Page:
Tank Car, Truck, & Ship Loaders
Also called: Loader, Loader Operator, Tankerman, Truck Loader
In the military: see titles from the Air Force, Army, Coast Guard, Marine Corps, or Navy.
In the Air Force: Fuels; Fuels Apprentice; Fuels Craftsman; Fuels Helper; Fuels Journeyman; Fuels Manager; Fuels Superintendent
In the Army: Cargo Specialist
In the Coast Guard: Machinery Technician; Marine Safety Specialist Engineer; Naval Engineering Specialty
In the Marine Corps: Semitrailer Refueler Operator
In the Navy: Engineman; Landing Craft Air Cushion Loadmaster
Produced by CareerOneStop
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Moving mountains may sound impossible, but material moving machine operators do it all the time, one load of earth at a time. They use machinery to move heavy materials around building sites, warehouses, ships and mines. Material moving machine operators use a variety of equipment in different settings. Most of these operators drive forklifts moving materials around warehouses, storage yards, or worksites. They may operate conveyor belts to pick up merchandise, and move it to and from large warehouses, building sites and vehicles. Many operators work for underground and surface mining companies digging mines to extract coal, ore and other materials. They load material onto shuttles or conveyors running from a mine to the surface. Some operate platforms and cages that raise workers and materials up to elevated construction sites or lower them down into mines and quarries. In construction, these machine operators clear space for buildings with excavators, and operate cranes to load and unload building materials. Cranes are also used at ports to move cargo, and at iron and steel mills. Dredge operators shift large quantities of sand and gravel from the bottom of rivers, lakes and other waterways so that ships and boats can move freely. Safe equipment operation is a top priority in this field; injury and illness rates are higher than most occupations. Workers wear gloves, hardhats, or respirators as needed. Most material moving machine operators work full time— sometimes with overnight shifts— and overtime is common. Although there are typically no formal education requirements, a high school education may be preferred for some positions, and is often required for crane operators, excavating machine operators, and dredge operators. Some states and cities require licensure for crane operators.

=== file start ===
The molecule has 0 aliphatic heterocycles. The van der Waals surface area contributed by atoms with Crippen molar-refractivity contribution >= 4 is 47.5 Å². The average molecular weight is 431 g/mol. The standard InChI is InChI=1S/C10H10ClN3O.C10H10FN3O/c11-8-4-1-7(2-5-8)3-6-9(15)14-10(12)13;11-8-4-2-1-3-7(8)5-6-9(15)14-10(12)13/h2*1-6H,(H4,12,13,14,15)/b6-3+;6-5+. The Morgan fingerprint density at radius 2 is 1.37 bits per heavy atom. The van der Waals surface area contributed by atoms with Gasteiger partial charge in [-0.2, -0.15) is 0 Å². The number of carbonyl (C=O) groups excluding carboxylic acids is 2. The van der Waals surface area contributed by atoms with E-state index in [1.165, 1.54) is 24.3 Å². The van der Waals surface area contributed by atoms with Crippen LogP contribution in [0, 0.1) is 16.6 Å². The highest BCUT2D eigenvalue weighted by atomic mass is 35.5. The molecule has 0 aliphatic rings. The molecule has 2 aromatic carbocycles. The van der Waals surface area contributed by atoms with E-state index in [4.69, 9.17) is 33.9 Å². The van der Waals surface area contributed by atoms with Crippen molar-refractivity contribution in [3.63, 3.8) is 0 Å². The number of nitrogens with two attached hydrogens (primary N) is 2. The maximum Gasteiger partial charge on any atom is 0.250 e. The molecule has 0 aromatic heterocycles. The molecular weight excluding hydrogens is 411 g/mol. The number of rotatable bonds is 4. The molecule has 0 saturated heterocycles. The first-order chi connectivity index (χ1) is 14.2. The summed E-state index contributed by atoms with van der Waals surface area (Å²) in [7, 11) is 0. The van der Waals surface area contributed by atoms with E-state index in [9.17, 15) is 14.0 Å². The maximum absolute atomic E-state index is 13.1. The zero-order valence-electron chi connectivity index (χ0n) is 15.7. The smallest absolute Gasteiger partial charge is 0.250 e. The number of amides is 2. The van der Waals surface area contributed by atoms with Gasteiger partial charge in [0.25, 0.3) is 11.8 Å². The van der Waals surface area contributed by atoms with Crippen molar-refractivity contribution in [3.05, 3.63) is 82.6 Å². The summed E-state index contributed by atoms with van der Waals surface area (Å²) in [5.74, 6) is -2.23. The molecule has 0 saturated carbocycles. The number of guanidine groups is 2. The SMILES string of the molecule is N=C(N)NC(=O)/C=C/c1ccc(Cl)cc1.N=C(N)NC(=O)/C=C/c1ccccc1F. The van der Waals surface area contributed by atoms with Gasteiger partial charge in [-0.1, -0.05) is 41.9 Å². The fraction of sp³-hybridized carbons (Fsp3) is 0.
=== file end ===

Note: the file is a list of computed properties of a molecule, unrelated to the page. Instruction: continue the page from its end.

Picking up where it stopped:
What they do:Load and unload chemicals and bulk solids, such as coal, sand, and grain, into or from tank cars, trucks, or ships, using material moving equipment. May perform a variety of other tasks relating to shipment of products. May gauge or sample shipping tanks and test them for leaks.
On the job, you would:
- Seal outlet valves on tank cars, barges, and trucks.
- Verify tank car, barge, or truck load numbers to ensure car placement accuracy based on written or verbal instructions.
- Start pumps and adjust valves or cables to regulate the flow of products to vessels, using knowledge of loading procedures.
Manufactured or Agricultural Goods
Arts and Humanities
Safety and Government
Hand and Finger Use
People interested in this work like activities that include practical, hands-on problems and solutions.
They do well at jobs that need:
You might like a career in one of these industries:
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